much thinner steel rods, down to less than a eighth inch, but its not re bar, very easy to bend and cut. I get it from the hardware store here, I am sure you should be able to get it there.

  • This got me thinking more about segmented pieces for larger works. Maybe something in the line of flat wide “hooks” that go into slots ? Just thinking out loud.

  • Wow. Thank you for sharing. I’m sorry you’re not too enthused with the dragon, but I think he looks so awesome! I bet he is heavy and only will get heavier with all the paper mache clay. Can’t wait to see more.

    • I really like the dragon. my friend and I are making a Pegasus, and I was wondering if you had any advice about how we should go about doing that. thanks so much!!!!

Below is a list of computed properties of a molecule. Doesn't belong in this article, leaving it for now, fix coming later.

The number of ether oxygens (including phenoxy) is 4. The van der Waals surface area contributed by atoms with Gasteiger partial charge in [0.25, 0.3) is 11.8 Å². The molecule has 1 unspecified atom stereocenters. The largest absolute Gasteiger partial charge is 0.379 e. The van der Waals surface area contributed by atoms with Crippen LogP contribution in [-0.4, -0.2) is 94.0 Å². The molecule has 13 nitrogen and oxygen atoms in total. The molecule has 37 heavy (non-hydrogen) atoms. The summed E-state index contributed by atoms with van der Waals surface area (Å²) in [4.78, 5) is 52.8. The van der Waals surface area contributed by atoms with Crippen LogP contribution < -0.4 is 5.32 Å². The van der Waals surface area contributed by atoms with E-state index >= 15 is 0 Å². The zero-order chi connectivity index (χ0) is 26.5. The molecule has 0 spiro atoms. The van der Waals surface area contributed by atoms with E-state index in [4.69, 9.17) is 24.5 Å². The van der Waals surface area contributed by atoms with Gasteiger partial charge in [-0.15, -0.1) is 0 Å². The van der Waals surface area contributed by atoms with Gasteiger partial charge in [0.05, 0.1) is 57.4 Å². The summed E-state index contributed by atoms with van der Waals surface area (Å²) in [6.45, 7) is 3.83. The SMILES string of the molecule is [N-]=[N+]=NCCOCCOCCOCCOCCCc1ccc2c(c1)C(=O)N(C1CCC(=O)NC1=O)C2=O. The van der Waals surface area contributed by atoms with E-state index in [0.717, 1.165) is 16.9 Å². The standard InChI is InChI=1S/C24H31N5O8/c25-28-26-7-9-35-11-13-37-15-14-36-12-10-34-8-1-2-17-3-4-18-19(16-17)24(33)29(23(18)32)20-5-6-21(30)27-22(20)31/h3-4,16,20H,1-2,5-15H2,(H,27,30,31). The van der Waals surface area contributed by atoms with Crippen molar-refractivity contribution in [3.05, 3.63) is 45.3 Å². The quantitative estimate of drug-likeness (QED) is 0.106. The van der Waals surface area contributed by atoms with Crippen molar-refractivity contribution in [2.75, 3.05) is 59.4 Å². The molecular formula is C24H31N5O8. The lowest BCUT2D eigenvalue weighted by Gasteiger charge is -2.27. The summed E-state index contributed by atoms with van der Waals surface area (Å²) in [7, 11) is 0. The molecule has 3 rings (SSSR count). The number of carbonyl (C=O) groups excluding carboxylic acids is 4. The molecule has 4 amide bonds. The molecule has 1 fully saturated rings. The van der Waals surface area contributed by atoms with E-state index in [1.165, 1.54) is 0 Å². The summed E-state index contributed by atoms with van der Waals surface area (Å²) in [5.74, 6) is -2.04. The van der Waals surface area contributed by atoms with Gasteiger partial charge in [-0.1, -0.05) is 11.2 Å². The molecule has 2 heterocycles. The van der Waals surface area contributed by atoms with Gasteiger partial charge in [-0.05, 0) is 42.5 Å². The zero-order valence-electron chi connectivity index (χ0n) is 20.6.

Leave a Comment

Heads up! You are attempting to upload an invalid image. If saved, this image will not display with your comment.

Heads up! You are attempting to upload a file that's too large. Please try a smaller file smaller than 250KB.

Note that images greater than 250KB will not be uploaded.

Tweet
Share
Pin
+1